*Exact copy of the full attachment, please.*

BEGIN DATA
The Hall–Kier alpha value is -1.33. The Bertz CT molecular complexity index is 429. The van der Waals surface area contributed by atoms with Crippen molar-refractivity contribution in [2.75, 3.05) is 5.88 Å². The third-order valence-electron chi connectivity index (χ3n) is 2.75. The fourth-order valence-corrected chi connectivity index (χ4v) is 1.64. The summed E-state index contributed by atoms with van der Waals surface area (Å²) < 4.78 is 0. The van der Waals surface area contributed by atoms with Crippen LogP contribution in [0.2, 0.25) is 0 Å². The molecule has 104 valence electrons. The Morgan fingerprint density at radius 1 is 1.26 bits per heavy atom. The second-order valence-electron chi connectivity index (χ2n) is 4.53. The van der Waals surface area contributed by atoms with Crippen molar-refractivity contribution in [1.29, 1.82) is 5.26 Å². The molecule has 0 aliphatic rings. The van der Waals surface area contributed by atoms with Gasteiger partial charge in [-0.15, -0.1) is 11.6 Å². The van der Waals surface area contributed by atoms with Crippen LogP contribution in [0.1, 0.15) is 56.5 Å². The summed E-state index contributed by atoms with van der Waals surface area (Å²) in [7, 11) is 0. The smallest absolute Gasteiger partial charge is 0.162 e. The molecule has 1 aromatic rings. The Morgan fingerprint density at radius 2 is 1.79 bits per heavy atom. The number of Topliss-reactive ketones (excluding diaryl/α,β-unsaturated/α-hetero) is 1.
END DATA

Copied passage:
The Hall–Kier alpha value is -1.33. The Bertz CT molecular complexity index is 429. The van der Waals surface area contributed by atoms with Crippen molar-refractivity contribution in [2.75, 3.05) is 5.88 Å². The third-order valence-electron chi connectivity index (χ3n) is 2.75. The fourth-order valence-corrected chi connectivity index (χ4v) is 1.64. The summed E-state index contributed by atoms with van der Waals surface area (Å²) < 4.78 is 0. The van der Waals surface area contributed by atoms with Crippen LogP contribution in [0.2, 0.25) is 0 Å². The molecule has 104 valence electrons. The Morgan fingerprint density at radius 1 is 1.26 bits per heavy atom. The second-order valence-electron chi connectivity index (χ2n) is 4.53. The van der Waals surface area contributed by atoms with Crippen molar-refractivity contribution in [1.29, 1.82) is 5.26 Å². The molecule has 0 aliphatic rings. The van der Waals surface area contributed by atoms with Gasteiger partial charge in [-0.15, -0.1) is 11.6 Å². The van der Waals surface area contributed by atoms with Crippen LogP contribution in [0.1, 0.15) is 56.5 Å². The summed E-state index contributed by atoms with van der Waals surface area (Å²) in [7, 11) is 0. The smallest absolute Gasteiger partial charge is 0.162 e. The molecule has 1 aromatic rings. The Morgan fingerprint density at radius 2 is 1.79 bits per heavy atom. The number of Topliss-reactive ketones (excluding diaryl/α,β-unsaturated/α-hetero) is 1.